Directed by Miles Doleac [Other horror films: Demons (2017), Hallowed Ground (2019), Demigod (2021)]
I had some qualms going into this one, among them, I admit, the two-hour run-time, but based on what little I knew (and more so, what I anticipated), I thought The Dinner Party could pull out a victory.
That is not what happened whatsoever.
For most part, I found large portions of the movie tediously pretentious. Certainly that may have far more to do with the characters within the film than the style of movie-making in of itself, but regardless, I haven’t seen a film with conversations as pretentious as this possibly ever.
And if you’re wondering what I mean, the set-up is such where a couple is invited to a dinner party with a group of wealthy elitists, who proceed to discuss, with passion, their favorite plays and operas, doling out plots and names that would make most working men cringe. Obviously, these people can enjoy whatever entertainment they desire, but listening to debates over operas felt entirely disengaging, especially as it’s not just a couple of minutes, but goes on for close to forty, and takes up a large part of the beginning.
Among conversations of Puccini’s Tosca (Sebastian’s second-favorite opera) and Verdi’s Rigoletto (apparently a play about the fickleness of women), we also get a rather lengthy (eight minutes total) tarot game in order to decide who gets to pick music. It’s not nearly as fun as it might sound (personally, it doesn’t sound fun to me at all, but different strokes for different folks, I guess), and just adds to the tedious nature of the first half. A five minute conversation about Bluebeard and his wives was okay, and I guess learning about Alban Berg’s Wozzeck was educational, but this type of conversation taking large chunks of time, again, made the film so tedious.
Unfortunately, the second half is little better, though certainly the quota of action is upped, which does prevent the movie from being, as the kids call it, a total borefest. The violence and related special effects aren’t bad – in fact, while lower-budget in some ways, the movie generally looks nice – but the story just doesn’t work. These elitists keep one of the couple alive and proceed to torture them psychologically, which doesn’t really go anywhere, and just becomes generic in it’s approach. There was an okay decapitation, though.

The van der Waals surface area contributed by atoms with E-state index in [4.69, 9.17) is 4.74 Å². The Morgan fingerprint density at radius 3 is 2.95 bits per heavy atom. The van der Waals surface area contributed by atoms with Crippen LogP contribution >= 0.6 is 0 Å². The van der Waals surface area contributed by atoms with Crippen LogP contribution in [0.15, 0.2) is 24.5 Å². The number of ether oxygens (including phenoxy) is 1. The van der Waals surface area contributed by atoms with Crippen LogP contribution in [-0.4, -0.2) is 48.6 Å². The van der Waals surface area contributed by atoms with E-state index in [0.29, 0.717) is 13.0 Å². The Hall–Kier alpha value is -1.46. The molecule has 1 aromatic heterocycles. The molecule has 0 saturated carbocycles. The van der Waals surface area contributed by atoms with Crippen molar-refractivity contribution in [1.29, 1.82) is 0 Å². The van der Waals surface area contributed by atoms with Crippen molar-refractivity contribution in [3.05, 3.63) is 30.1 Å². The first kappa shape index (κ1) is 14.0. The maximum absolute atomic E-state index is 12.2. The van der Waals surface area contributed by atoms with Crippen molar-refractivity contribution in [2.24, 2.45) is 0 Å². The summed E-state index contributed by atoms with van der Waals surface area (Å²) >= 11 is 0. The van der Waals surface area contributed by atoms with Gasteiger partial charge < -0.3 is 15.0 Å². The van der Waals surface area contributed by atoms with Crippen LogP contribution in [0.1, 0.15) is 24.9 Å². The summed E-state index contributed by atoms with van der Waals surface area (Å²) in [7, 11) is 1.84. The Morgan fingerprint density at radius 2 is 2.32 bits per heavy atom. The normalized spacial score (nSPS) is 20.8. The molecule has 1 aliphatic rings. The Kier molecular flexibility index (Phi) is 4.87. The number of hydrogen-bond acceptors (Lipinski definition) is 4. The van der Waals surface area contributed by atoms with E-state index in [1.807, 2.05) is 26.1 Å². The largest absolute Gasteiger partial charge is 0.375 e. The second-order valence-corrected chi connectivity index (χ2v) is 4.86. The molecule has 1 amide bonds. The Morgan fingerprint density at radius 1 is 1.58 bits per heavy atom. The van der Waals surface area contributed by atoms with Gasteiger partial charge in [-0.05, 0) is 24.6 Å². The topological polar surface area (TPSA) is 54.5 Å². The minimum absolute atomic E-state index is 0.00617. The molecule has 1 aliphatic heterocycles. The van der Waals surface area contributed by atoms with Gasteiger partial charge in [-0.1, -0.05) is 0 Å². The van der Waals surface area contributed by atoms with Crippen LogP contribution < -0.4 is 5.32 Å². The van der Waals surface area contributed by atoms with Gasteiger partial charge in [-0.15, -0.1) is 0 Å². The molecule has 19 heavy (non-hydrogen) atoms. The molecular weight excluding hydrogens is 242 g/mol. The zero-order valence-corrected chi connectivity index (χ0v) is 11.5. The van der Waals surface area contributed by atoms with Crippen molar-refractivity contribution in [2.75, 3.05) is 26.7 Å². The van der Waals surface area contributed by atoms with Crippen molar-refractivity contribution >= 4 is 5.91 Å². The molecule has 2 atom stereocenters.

Sure, the movie tries to throw in a surprise or two near the end, much of it regarding Lindsay Anne Williams’ character, but it didn’t really make any impression on me because by the time she goes into her origin, I was probably too far gone to care. Also, I hated the ending, but I guess this movie has consistency in how much I just didn’t give a damn about it. Also, if that cop surprised anyone, I’ll eat sneakers up in this bitch.
I wasn’t really happy with anyone in the cast, but that really has more to do with the pretentious characters they play as opposed to their performances in and of themselves. I guess that Alli Hart does okay as the lead, and certainly both Bill Sage and Miles Doleac have some charm. Sawandi Wilson is just another pretentious douchebag. Mike Mayhall’s controlling character was pretty hateable, so I guess Mayhall did well. Lindsay Anne Williams was eh, and Kamille McCuin, while naked her first time on-screen, didn’t do much for me either.
The story wasn’t without potential – I even liked the small, interspersing scenes of Haley’s background scattered throughout the film, and the second half of the film definitely could have been something worth something, but The Dinner Party didn’t go that route. I mean, I guess the title wasn’t lying – we do get lengthy scenes of a dinner party, so kudos there?
If you like pretentious dinner parties, this movie may be for you. If you want a horror movie of quality, though, while this certainly had decent production value, I’d recommend you perhaps look elsewhere.
This is one of the films covered by Fight Evil’s podcast. If you want to hear Chucky (@ChuckyFE) and I tackle this pretentious piece of trash, listen below.